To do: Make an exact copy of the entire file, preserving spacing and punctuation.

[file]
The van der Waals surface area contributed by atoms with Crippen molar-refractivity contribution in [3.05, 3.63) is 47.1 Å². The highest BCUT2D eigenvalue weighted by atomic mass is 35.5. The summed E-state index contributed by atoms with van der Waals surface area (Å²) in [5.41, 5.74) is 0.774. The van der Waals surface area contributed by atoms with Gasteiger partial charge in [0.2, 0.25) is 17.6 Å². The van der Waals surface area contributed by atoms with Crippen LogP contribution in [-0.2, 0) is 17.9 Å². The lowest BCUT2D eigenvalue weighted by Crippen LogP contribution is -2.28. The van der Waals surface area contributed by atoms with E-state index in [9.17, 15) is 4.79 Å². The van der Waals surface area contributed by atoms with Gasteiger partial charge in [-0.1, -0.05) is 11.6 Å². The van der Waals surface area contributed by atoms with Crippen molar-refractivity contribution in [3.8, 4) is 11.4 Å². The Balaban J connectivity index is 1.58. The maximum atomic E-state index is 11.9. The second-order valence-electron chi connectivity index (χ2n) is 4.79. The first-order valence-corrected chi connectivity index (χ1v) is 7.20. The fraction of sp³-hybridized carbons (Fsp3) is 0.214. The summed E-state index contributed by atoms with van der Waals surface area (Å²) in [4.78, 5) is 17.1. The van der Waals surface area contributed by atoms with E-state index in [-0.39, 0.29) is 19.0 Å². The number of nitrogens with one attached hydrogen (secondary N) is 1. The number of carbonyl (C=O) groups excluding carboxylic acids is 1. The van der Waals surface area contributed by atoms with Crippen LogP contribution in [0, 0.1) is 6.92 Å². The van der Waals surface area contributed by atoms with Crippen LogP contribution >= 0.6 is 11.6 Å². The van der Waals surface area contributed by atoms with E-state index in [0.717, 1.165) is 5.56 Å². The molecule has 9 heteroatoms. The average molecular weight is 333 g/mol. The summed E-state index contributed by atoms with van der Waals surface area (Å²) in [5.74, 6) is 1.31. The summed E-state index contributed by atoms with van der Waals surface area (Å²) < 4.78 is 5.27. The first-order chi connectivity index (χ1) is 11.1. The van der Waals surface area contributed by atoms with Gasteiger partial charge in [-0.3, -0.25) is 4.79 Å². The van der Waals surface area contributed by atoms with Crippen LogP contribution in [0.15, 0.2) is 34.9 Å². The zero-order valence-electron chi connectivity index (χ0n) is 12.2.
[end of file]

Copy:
The van der Waals surface area contributed by atoms with Crippen molar-refractivity contribution in [3.05, 3.63) is 47.1 Å². The highest BCUT2D eigenvalue weighted by atomic mass is 35.5. The summed E-state index contributed by atoms with van der Waals surface area (Å²) in [5.41, 5.74) is 0.774. The van der Waals surface area contributed by atoms with Gasteiger partial charge in [0.2, 0.25) is 17.6 Å². The van der Waals surface area contributed by atoms with Crippen LogP contribution in [-0.2, 0) is 17.9 Å². The lowest BCUT2D eigenvalue weighted by Crippen LogP contribution is -2.28. The van der Waals surface area contributed by atoms with E-state index in [9.17, 15) is 4.79 Å². The van der Waals surface area contributed by atoms with Gasteiger partial charge in [-0.1, -0.05) is 11.6 Å². The van der Waals surface area contributed by atoms with Crippen molar-refractivity contribution in [3.8, 4) is 11.4 Å². The Balaban J connectivity index is 1.58. The maximum atomic E-state index is 11.9. The second-order valence-electron chi connectivity index (χ2n) is 4.79. The first-order valence-corrected chi connectivity index (χ1v) is 7.20. The fraction of sp³-hybridized carbons (Fsp3) is 0.214. The summed E-state index contributed by atoms with van der Waals surface area (Å²) in [4.78, 5) is 17.1. The van der Waals surface area contributed by atoms with E-state index in [-0.39, 0.29) is 19.0 Å². The number of nitrogens with one attached hydrogen (secondary N) is 1. The number of carbonyl (C=O) groups excluding carboxylic acids is 1. The van der Waals surface area contributed by atoms with Crippen LogP contribution in [0, 0.1) is 6.92 Å². The van der Waals surface area contributed by atoms with Crippen LogP contribution >= 0.6 is 11.6 Å². The van der Waals surface area contributed by atoms with E-state index in [0.717, 1.165) is 5.56 Å². The molecule has 9 heteroatoms. The average molecular weight is 333 g/mol. The summed E-state index contributed by atoms with van der Waals surface area (Å²) in [5.74, 6) is 1.31. The summed E-state index contributed by atoms with van der Waals surface area (Å²) < 4.78 is 5.27. The first-order chi connectivity index (χ1) is 11.1. The van der Waals surface area contributed by atoms with Gasteiger partial charge in [-0.3, -0.25) is 4.79 Å². The van der Waals surface area contributed by atoms with Crippen LogP contribution in [0.15, 0.2) is 34.9 Å². The zero-order valence-electron chi connectivity index (χ0n) is 12.2.